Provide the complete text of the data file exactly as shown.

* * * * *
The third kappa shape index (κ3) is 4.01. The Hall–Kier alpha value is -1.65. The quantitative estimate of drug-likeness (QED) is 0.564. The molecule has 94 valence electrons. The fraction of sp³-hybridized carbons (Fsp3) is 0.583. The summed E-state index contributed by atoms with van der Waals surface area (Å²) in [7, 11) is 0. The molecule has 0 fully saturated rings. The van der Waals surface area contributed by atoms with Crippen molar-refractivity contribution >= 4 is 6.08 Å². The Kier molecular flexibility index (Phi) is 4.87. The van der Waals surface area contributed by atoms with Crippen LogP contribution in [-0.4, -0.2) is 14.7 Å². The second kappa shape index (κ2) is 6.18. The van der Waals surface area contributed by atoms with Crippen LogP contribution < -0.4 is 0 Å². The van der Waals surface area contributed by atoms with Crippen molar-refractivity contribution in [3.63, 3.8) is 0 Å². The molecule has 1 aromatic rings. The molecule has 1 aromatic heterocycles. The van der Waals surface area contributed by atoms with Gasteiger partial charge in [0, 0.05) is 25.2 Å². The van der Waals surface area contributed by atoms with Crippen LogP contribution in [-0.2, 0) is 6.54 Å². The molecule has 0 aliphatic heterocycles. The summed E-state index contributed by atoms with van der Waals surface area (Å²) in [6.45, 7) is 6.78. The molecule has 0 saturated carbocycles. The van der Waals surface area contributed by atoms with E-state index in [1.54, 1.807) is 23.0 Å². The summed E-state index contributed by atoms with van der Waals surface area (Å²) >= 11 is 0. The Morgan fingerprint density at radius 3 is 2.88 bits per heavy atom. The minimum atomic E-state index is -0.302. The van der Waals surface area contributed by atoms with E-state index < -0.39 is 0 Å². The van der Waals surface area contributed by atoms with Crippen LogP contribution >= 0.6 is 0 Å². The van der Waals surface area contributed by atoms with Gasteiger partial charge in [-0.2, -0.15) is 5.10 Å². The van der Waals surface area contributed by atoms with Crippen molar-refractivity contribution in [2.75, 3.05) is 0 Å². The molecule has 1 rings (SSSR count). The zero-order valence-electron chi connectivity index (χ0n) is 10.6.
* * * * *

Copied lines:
The third kappa shape index (κ3) is 4.01. The Hall–Kier alpha value is -1.65. The quantitative estimate of drug-likeness (QED) is 0.564. The molecule has 94 valence electrons. The fraction of sp³-hybridized carbons (Fsp3) is 0.583. The summed E-state index contributed by atoms with van der Waals surface area (Å²) in [7, 11) is 0. The molecule has 0 fully saturated rings. The van der Waals surface area contributed by atoms with Crippen molar-refractivity contribution >= 4 is 6.08 Å². The Kier molecular flexibility index (Phi) is 4.87. The van der Waals surface area contributed by atoms with Crippen LogP contribution in [-0.4, -0.2) is 14.7 Å². The second kappa shape index (κ2) is 6.18. The van der Waals surface area contributed by atoms with Crippen LogP contribution < -0.4 is 0 Å². The van der Waals surface area contributed by atoms with Crippen molar-refractivity contribution in [3.63, 3.8) is 0 Å². The molecule has 1 aromatic rings. The molecule has 1 aromatic heterocycles. The van der Waals surface area contributed by atoms with Gasteiger partial charge in [0, 0.05) is 25.2 Å². The van der Waals surface area contributed by atoms with Crippen LogP contribution in [-0.2, 0) is 6.54 Å². The molecule has 0 aliphatic heterocycles. The summed E-state index contributed by atoms with van der Waals surface area (Å²) in [6.45, 7) is 6.78. The molecule has 0 saturated carbocycles. The van der Waals surface area contributed by atoms with E-state index in [1.54, 1.807) is 23.0 Å². The summed E-state index contributed by atoms with van der Waals surface area (Å²) >= 11 is 0. The Morgan fingerprint density at radius 3 is 2.88 bits per heavy atom. The minimum atomic E-state index is -0.302. The van der Waals surface area contributed by atoms with E-state index < -0.39 is 0 Å². The van der Waals surface area contributed by atoms with Crippen LogP contribution >= 0.6 is 0 Å². The van der Waals surface area contributed by atoms with Gasteiger partial charge in [-0.2, -0.15) is 5.10 Å². The van der Waals surface area contributed by atoms with Crippen molar-refractivity contribution in [2.75, 3.05) is 0 Å². The molecule has 1 rings (SSSR count). The zero-order valence-electron chi connectivity index (χ0n) is 10.6.